Kernel Comment: Taking a partial view
by Thorsten Leemhuis
In the latest study by the Linux Foundation, Microsoft only just misses out on a spot among the top 20 groups and companies contributing to the Linux kernel. It has, however, achieved this only by dint of delivering bad code and then slowly improving it.
The Linux Foundation has published another study – its fourth – of the latest changes merged into the Linux kernel. The section on how much different companies have contributed to Linux often attracts particular attention, with top ranking companies frequently not backward in boasting about the results. Sometimes the list even manages to attract attention on its own merits, particularly when it includes companies who are perhaps among the last one would expect to see. Microsoft, for example, made headlines when a similar analysis by LWN.net found that a Microsoft employee headed the list of developers who had contributed the greatest number of changes to Linux kernel 3.0.
Users stumbling across these numbers would, however, do well to remember the old adage that you should never trust statistics you didn't make up yourself. Even if the figures are built on firm numerical foundations, the analysis merely presents an outline from a specific point of view – readers would be ill-advised to read too much into the figures.
Much as we might prefer to avoid courting controversy by choosing a different example, Microsoft is in fact the perfect illustration of the problem with these figures. In the Linux Foundation's latest study, Microsoft is recorded as making the 21st largest contribution to the Linux kernel in terms of the percentage of changes merged between Linux 2.6.36 and 3.2.
This is down to work on the Hyper-V drivers aimed at optimising Linux's ability to run under the Windows Server virtualisation solution. Microsoft released these drivers in July 2009 under the GPLv2. They were merged into Linux kernel 2.6.32 shortly thereafter, though only into the staging area for drivers which do not meet kernel quality standards.
In other words, Microsoft chalked up its first set of changes by merging bad code. This was followed by many further changes, as, in line with the wishes of the kernel development team, Microsoft's programmers improved the staging drivers in small, easily comprehensible increments. Because there was so much that needed fixing, this resulted in 688 changes (one per cent of all commits) between Linux 2.6.36 and 3.2. In the process, the code for the Hyper-V drivers shrank by around sixty per cent. According to the Hyper-V drivers' maintainers, they now also offer better performance, are more stable and represent a solid basis for further improvement.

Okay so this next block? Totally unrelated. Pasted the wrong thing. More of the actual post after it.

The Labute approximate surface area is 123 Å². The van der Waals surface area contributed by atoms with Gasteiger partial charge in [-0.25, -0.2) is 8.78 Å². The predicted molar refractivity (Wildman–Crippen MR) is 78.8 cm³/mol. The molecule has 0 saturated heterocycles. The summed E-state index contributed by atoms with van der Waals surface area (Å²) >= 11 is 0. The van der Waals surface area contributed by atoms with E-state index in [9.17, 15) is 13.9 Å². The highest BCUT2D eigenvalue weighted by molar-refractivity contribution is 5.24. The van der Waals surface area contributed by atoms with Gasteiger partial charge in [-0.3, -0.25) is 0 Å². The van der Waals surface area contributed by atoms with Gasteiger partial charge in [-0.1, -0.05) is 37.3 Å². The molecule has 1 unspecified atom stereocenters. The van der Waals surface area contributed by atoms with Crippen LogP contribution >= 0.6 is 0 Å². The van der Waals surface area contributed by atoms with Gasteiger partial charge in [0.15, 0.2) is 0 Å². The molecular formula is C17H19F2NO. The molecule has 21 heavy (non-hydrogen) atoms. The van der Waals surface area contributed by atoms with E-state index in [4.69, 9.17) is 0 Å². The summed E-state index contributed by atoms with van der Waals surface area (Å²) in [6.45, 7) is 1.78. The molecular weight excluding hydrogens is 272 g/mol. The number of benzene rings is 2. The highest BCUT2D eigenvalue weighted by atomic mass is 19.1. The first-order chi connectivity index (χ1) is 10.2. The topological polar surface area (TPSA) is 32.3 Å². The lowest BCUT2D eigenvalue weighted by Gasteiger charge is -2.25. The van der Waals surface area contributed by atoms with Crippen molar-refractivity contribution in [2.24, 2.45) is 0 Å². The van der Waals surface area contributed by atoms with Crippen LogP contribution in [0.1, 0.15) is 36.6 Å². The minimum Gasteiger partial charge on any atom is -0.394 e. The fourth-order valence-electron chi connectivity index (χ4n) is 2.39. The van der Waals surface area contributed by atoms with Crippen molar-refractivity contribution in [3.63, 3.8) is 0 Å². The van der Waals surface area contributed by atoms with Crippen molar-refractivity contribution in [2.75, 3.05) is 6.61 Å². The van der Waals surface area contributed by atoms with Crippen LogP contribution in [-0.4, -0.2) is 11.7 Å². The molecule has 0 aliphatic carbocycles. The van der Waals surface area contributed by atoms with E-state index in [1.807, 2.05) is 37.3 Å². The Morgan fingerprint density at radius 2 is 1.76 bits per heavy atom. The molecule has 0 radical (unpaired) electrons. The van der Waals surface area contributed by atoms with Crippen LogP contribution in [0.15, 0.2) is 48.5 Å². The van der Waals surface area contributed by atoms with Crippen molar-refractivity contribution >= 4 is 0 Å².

Finally, following many changes and with the support of experienced kernel developers, the quality of the Hyper-V drivers has reached the kind of standard which most drivers attain before they are even merged into the kernel. Many companies and volunteer developers are, in fact, perfectly able to deliver decent code from the off, so that the vast majority of drivers never see service in the staging area at all.
The stopover in the staging area got Microsoft's development team up the Linux Foundation's rankings, since these are based on the number of commits made by a company – a single line change to the documentation carries the same weight as a patch which adds a properly written driver to the kernel and consists of thousands of lines of code. Jonathan Corbet, who was involved in putting together the Linux Foundation study, noted this problem when he published his analysis of recent kernel versions on LWN.net (see, for example, analyses of 3.0, 3.1, 3.2 and 3.3). Next to the table ranking companies by the number of changes, he also showed a table which ranked them on the basis of the number of lines changed – in which Microsoft found itself in a far less prominent position.
Drivers which are already of a high quality when they are merged into the kernel do not, therefore, make much of a splash in the kind of study performed by the Linux Foundation – in fact it's much easier to get ahead with bad code which requires incremental improvement. This is just one of the many problems with the method of analysis. It also, for example, appears to include patches which update proprietary firmware bundled with the kernel and commits which revert a just merged change.
So just in case you missed it – don't read too much into these figures!
Unless you're running Linux as a guest on the Windows Server virtualisation solution, you're not getting anything out of the one per cent of changes contributed by Microsoft between 2.6.36 and 3.2 anyway. By contrast, some of the contributions made by volunteer developers and other companies involve major changes from which many more Linux users benefit. The Linux Foundation study does not reflect this at all.
In the interests of balance, we should reiterate that Microsoft is just one example of this problem – other staging drivers have caused similar statistical distortions. And we'd also like to thank Microsoft for understanding that it is to everyone's benefit when drivers such as those for Hyper-V become a proper component of the Linux kernel, as they are set to in Linux 3.4. There are still some companies that are yet to make that intellectual leap...